During the last two decades the number of breast implants used in aesthetic, oncologic and risk reducing surgery has increased substantially mainly due to the improvement and confirmed safety of these devices. Since identification of the first case of anaplastic large cell lymphoma associated with a breast implant (BIA-ALCL) 20 years ago, there has been an increase in the number of reports of this very rare disease, demonstrating a clear association with breast implants. Whilst the majority of cases are localised and cured by implant removal and full capsulectomy, a small percentage require chemotherapy and the mortality rate is very low. The evidence linking BIA-ALCL to implant surface texturing, as the majority of cases were diagnosed in patients with textured implants, has raised concerns about the long term safety of these devices resulting in patient and regulatory authority concerns globally. We hereby present the current published knowledge about the link between BIA-ALCL and implant surface texture and a review of current regulatory and professional body advice across Europe, which may enable a better understanding of this rare disease, how to manage and ultimately prevent it. We conclude by giving EUSOMA recommendation, towards the unnecessary change in attitudes towards implant based surgery, according to the most recent available published evidence as long as patients are properly informed about the risk of BIA-ALCL.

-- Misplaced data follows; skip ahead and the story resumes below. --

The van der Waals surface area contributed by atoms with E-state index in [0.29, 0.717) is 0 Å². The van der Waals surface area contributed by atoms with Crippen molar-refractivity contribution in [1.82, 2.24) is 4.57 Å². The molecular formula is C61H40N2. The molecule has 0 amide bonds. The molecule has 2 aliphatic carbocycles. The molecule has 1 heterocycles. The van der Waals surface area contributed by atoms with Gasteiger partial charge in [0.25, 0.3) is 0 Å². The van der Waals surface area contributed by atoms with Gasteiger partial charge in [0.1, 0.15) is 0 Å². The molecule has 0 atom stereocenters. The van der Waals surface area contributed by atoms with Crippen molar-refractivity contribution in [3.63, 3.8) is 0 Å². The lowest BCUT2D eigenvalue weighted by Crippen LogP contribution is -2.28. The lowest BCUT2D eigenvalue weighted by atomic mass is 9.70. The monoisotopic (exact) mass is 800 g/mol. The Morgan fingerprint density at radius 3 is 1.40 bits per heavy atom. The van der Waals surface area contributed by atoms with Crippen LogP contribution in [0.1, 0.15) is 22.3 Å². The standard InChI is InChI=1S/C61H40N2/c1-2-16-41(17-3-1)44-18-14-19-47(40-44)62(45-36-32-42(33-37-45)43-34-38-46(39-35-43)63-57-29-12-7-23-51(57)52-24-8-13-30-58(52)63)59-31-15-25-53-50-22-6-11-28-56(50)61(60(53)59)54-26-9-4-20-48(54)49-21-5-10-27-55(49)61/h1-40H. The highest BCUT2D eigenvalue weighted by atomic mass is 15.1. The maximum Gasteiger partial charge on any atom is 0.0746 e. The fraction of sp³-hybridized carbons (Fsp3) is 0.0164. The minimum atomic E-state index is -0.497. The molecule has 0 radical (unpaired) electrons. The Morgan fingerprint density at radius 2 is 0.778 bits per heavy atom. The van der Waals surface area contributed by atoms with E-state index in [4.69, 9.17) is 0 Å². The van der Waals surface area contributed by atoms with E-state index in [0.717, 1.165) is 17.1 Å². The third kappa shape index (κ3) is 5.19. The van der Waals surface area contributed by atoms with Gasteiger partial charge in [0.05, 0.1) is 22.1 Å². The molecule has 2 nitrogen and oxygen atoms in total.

- Anaplastic large cell lymphoma
- Breast implant associated large cell lymphoma
- Breast implants
- Textured implants